Reflections on MBSR – Conclusion

MBSR is concluding. There are only two weeks left and I feel terribly sad that I won’t share this particular space with these particular people on Wednesday mornings. I also feel slightly nervous about continuing practice without such intensive guidance. What will my practice look like on my own? Can I “drop in” to meditation without Dr. Shutt’s assistance?

Prior to participating in the program, my meditation practice was fledgling.   I was very attached to a certain way of meditating and I often fell asleep very quickly. MBSR has taught me one of the key principles of non-attachment. My meditation practice doesn’t have to look a certain way. I am just as capable of controlling my thoughts as I am herding cats. External stimuli will always exist.

Instead of being bothered by what is uncontrollable, I have embraced open awareness. I can allow thoughts and sensations to pass through like clouds in the sky. I can embrace sounds and movements as energy, and even incorporate them into my meditation. The sounds of birds chirping, dogs barking, or even a lawn mower can become anchors in my practice.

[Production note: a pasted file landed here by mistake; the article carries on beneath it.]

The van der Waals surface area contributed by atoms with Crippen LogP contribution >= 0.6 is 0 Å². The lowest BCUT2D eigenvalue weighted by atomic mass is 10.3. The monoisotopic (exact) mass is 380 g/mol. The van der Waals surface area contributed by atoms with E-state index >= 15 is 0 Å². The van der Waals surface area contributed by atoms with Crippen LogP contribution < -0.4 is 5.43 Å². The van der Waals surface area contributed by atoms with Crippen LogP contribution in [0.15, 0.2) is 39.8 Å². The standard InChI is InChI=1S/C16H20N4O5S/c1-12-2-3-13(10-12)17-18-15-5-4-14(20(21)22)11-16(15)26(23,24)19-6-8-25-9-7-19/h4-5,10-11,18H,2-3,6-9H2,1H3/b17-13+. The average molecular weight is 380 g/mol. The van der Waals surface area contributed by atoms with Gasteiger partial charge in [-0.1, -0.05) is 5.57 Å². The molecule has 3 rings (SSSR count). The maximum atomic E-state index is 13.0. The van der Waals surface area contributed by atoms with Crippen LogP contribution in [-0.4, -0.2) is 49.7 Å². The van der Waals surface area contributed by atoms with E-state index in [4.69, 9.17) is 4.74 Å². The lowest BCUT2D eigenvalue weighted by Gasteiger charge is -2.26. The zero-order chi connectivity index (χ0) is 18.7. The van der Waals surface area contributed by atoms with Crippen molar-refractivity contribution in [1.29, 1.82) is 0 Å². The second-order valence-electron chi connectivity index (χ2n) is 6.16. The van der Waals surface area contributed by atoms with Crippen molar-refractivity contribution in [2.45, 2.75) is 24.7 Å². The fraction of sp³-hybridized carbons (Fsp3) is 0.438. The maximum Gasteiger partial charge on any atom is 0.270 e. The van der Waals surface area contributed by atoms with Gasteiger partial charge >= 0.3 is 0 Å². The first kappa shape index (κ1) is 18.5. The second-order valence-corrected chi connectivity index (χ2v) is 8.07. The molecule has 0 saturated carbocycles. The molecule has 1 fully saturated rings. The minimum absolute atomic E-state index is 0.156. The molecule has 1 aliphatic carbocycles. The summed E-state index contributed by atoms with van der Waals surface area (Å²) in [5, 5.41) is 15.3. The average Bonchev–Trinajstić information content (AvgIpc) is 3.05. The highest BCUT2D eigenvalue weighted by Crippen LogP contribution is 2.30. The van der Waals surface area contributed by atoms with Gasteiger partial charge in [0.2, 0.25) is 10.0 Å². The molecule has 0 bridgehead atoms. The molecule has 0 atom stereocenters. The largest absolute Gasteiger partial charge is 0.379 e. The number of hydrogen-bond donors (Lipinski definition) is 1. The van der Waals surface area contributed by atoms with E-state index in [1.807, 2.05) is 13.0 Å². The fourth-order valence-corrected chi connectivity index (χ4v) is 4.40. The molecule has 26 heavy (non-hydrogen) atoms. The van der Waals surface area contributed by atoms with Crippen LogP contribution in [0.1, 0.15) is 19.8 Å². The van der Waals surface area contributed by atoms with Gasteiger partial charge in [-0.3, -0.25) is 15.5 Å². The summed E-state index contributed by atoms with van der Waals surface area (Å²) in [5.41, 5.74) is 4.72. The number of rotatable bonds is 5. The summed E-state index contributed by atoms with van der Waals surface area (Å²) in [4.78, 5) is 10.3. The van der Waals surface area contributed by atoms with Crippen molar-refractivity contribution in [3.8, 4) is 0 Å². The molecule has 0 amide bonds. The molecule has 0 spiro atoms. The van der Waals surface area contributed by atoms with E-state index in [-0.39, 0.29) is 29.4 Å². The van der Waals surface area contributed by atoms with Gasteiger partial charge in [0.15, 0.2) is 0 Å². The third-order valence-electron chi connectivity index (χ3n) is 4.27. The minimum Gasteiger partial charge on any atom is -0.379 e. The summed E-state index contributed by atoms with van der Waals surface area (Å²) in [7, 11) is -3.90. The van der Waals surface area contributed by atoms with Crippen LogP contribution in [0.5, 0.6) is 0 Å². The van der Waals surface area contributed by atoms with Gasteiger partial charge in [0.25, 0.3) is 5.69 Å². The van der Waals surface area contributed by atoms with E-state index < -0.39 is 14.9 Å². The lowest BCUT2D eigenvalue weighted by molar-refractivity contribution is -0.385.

Mindfulness and meditation have allowed me to slow down. Instead of reacting, I THINK. Is it True, Helpful, Intelligent, Necessary, or Kind? Developing mindfulness has allowed me to develop compassion for others. I often remind myself that others may be more reactive or stressed. By practicing mindfulness, I can extend patience and compassion to everyone I meet.

MBSR has undoubtedly improved the quality of my life. I no longer feel obligated to make instant decisions, rushing through my life with resentments or regrets. I can choose to make each day intentional. This intentionality is extended to my body, breath, observations, and movements. I can renew myself each day with quiet time for myself, or lift my arms in combination with my breath, feeling life course through me. I reflect on my MBSR experience, and am reminded of a quote from Thich Nhat Hanh in The Art of Power:

“Our society is founded on a very limited definition of power, namely wealth, professional success, fame, physical strength, military might, and political control. My dear friends, I suggest that there is another kind of power, a greater power: the power to be happy right in the present moment, free from addiction, fear, despair, discrimination, anger, and ignorance. This power is the birthright of every human being, whether celebrated or unkown, rich or poor, strong or weak.”

If you are looking for an alternative, MBSR is a great beginning.